SURROUND SOUND COPYRIGHT 2011
Background photo courtesy of Wasitthee Chaiyakan
I began research on state formation and warfare in Arakan in 1991, leading to my M.A. thesis on the Arakanese Kingdom in the Bay of Bengal, defended in 1993. I then turned to state formation and Buddhist (and to a lesser extent, Muslim) religious community formation, leading to a PhD thesis on religious communalism in early modern Arakan, defended in 1999. In between, I published articles on the kingdom and its history, including my first published article in 1994 in the Journal of Asian History, articles in the Journal of Burma Studies and the Journal of the Economic and Social History of the Orient. These articles and the dissertation made extensive use of Arakanese and Burmese unpublished and published chronicles as well as a range of Iberian accounts.
At the time I was writing, no one had produced a major study of Arakan in the West since the late Pamela Gutman's thesis, on art history, in 1971. My work pioneered the history of the region in English and you can see its imprint in the work of other scholars today who have continued to give life to the paradigms, terminologies, and historiographical arguments of my work from the 1990s.
Although my PhD thesis is now sixteen years old, the study still remains useful to understanding some of the core problems facing Myanmar society today as well as problems of religious communalism in other societies. I write about Irrawaddyization, the reimagination of local cultures and peoples within Myanmar, in a 2002 chapter in an edited volume (which would evolve into my take on a new notion of Burman-ness, in my 2006 book, Powerful Learning).
Although I moved increasingly towards the study of Burmese national affairs in the years that followed, I retained a deep love and respect for the Arakan region and its people, the Rohingya and the Rakhaing, and kept being pulled back. One reason for this is that Arakan's issues have become not only Burma's issues, but also the world's issues.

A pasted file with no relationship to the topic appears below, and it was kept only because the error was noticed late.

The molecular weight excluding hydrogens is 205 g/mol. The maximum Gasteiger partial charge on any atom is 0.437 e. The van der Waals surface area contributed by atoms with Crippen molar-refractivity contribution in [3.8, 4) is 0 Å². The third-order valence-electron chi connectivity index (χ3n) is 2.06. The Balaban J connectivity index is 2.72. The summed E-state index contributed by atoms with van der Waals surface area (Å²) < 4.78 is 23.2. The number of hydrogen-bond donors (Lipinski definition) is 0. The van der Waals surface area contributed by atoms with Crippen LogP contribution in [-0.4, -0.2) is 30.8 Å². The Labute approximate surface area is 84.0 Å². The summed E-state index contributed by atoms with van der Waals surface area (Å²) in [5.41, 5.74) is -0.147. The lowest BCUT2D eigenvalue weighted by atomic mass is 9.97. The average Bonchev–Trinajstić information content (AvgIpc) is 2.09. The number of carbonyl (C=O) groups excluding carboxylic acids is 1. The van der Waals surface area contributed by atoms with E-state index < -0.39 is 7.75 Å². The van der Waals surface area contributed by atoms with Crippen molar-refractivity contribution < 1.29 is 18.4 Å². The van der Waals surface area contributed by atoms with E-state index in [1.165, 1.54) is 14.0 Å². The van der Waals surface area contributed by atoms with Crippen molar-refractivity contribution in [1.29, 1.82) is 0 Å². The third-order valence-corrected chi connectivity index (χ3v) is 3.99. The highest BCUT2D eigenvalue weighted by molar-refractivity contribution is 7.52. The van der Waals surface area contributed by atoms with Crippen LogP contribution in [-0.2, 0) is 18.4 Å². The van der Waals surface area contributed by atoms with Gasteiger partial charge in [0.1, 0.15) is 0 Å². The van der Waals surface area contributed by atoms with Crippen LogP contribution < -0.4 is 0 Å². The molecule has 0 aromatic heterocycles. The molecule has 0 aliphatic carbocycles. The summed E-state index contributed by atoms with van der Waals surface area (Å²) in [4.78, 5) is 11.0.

I am in the process of revising my 1999 dissertation for publication. In the course of this work, I was invited to speak alongside many other Rohingya, Burman, and Western speakers at a webcast event on the Rohingya genocide occurring in Western Myanmar today, held at Wolfson College in Oxford, organised by Dr. Zarni. It was a very nice event, however much devoted to a tragic topic, and a nice contrast to the drum-beating, genocidal rantings that the Aung San Suu Kyi government seems hesitant to condemn as unacceptable political behavior.
1999 PhD Dissertation
1993 MA Thesis
1998 JBS article
1998 JESHO article
2000 Article JAH
1994 article .-- no link
Delivering talk, "State and Society in Arakan since the Fourteenth Century: From Inclusion to Polarisation and Exclusion" at Wolfson College at Oxford as part of the workshop, Myanmar's Democratic Transition: What does that Mean for the Persecuted Rohingya? (11 May 2016). To watch this talk, click the photo for the link to the youtube video.
“Theories and Historiography of the Religious Basis of Ethnonyms in Rakhaing (Arakan), Myanmar (Burma)”Paper originally presented at the Workshop, “The Forgotten Kingdom of Arakan: A Public Seminar on the People of Present Day Arakan State of Myanmar,” 23 November 2005, First Hotel, Bangkok, Thailand, listed under the title of “Buddhism
in Arakan: Theories and Historiography of the Religious Basis of Ethnonyms”